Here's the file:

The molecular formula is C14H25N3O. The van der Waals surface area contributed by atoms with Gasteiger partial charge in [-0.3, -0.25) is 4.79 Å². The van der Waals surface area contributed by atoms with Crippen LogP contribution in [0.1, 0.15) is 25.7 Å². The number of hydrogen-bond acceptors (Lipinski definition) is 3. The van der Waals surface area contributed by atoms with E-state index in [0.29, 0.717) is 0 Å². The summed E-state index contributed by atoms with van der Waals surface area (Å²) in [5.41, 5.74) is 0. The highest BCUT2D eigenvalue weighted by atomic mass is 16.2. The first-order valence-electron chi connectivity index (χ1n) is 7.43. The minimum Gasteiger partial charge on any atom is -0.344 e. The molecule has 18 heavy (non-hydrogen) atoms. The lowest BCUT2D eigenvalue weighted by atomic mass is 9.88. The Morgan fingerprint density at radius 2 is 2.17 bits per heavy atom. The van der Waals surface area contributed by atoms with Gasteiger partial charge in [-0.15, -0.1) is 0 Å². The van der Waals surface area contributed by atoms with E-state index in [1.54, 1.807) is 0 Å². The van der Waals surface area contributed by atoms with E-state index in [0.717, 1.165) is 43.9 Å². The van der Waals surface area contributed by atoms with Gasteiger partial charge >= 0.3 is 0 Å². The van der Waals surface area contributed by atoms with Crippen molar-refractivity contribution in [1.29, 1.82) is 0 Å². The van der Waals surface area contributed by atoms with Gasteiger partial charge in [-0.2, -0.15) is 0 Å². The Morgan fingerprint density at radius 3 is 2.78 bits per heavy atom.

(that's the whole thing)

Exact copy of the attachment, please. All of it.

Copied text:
The molecular formula is C14H25N3O. The van der Waals surface area contributed by atoms with Gasteiger partial charge in [-0.3, -0.25) is 4.79 Å². The van der Waals surface area contributed by atoms with Crippen LogP contribution in [0.1, 0.15) is 25.7 Å². The number of hydrogen-bond acceptors (Lipinski definition) is 3. The van der Waals surface area contributed by atoms with E-state index in [0.29, 0.717) is 0 Å². The summed E-state index contributed by atoms with van der Waals surface area (Å²) in [5.41, 5.74) is 0. The highest BCUT2D eigenvalue weighted by atomic mass is 16.2. The first-order valence-electron chi connectivity index (χ1n) is 7.43. The minimum Gasteiger partial charge on any atom is -0.344 e. The molecule has 18 heavy (non-hydrogen) atoms. The lowest BCUT2D eigenvalue weighted by atomic mass is 9.88. The Morgan fingerprint density at radius 2 is 2.17 bits per heavy atom. The van der Waals surface area contributed by atoms with Gasteiger partial charge in [-0.15, -0.1) is 0 Å². The van der Waals surface area contributed by atoms with E-state index in [1.54, 1.807) is 0 Å². The van der Waals surface area contributed by atoms with E-state index in [0.717, 1.165) is 43.9 Å². The van der Waals surface area contributed by atoms with Gasteiger partial charge >= 0.3 is 0 Å². The van der Waals surface area contributed by atoms with Crippen molar-refractivity contribution in [1.29, 1.82) is 0 Å². The van der Waals surface area contributed by atoms with Gasteiger partial charge in [-0.2, -0.15) is 0 Å². The Morgan fingerprint density at radius 3 is 2.78 bits per heavy atom.